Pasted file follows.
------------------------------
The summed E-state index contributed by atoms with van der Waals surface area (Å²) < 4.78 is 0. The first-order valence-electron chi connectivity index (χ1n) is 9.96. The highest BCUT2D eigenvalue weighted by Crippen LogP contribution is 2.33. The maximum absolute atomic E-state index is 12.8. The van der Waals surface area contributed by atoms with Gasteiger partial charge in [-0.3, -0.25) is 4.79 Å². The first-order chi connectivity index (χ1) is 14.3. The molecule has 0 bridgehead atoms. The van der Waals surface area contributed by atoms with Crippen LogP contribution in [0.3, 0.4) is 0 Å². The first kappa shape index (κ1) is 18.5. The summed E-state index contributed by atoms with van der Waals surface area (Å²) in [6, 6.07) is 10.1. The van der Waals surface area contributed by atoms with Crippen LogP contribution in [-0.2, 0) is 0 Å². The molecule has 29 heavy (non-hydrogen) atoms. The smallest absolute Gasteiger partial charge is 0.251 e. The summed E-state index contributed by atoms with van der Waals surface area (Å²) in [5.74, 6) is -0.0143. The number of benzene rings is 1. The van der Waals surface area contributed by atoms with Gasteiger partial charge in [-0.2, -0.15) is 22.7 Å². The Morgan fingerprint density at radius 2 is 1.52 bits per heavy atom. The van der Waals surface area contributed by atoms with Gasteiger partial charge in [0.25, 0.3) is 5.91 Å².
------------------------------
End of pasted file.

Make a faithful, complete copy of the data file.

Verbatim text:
The summed E-state index contributed by atoms with van der Waals surface area (Å²) < 4.78 is 0. The first-order valence-electron chi connectivity index (χ1n) is 9.96. The highest BCUT2D eigenvalue weighted by Crippen LogP contribution is 2.33. The maximum absolute atomic E-state index is 12.8. The van der Waals surface area contributed by atoms with Gasteiger partial charge in [-0.3, -0.25) is 4.79 Å². The first-order chi connectivity index (χ1) is 14.3. The molecule has 0 bridgehead atoms. The van der Waals surface area contributed by atoms with Crippen LogP contribution in [0.3, 0.4) is 0 Å². The first kappa shape index (κ1) is 18.5. The summed E-state index contributed by atoms with van der Waals surface area (Å²) in [6, 6.07) is 10.1. The van der Waals surface area contributed by atoms with Crippen LogP contribution in [-0.2, 0) is 0 Å². The molecule has 29 heavy (non-hydrogen) atoms. The smallest absolute Gasteiger partial charge is 0.251 e. The summed E-state index contributed by atoms with van der Waals surface area (Å²) in [5.74, 6) is -0.0143. The number of benzene rings is 1. The van der Waals surface area contributed by atoms with Gasteiger partial charge in [-0.2, -0.15) is 22.7 Å². The Morgan fingerprint density at radius 2 is 1.52 bits per heavy atom. The van der Waals surface area contributed by atoms with Gasteiger partial charge in [0.25, 0.3) is 5.91 Å².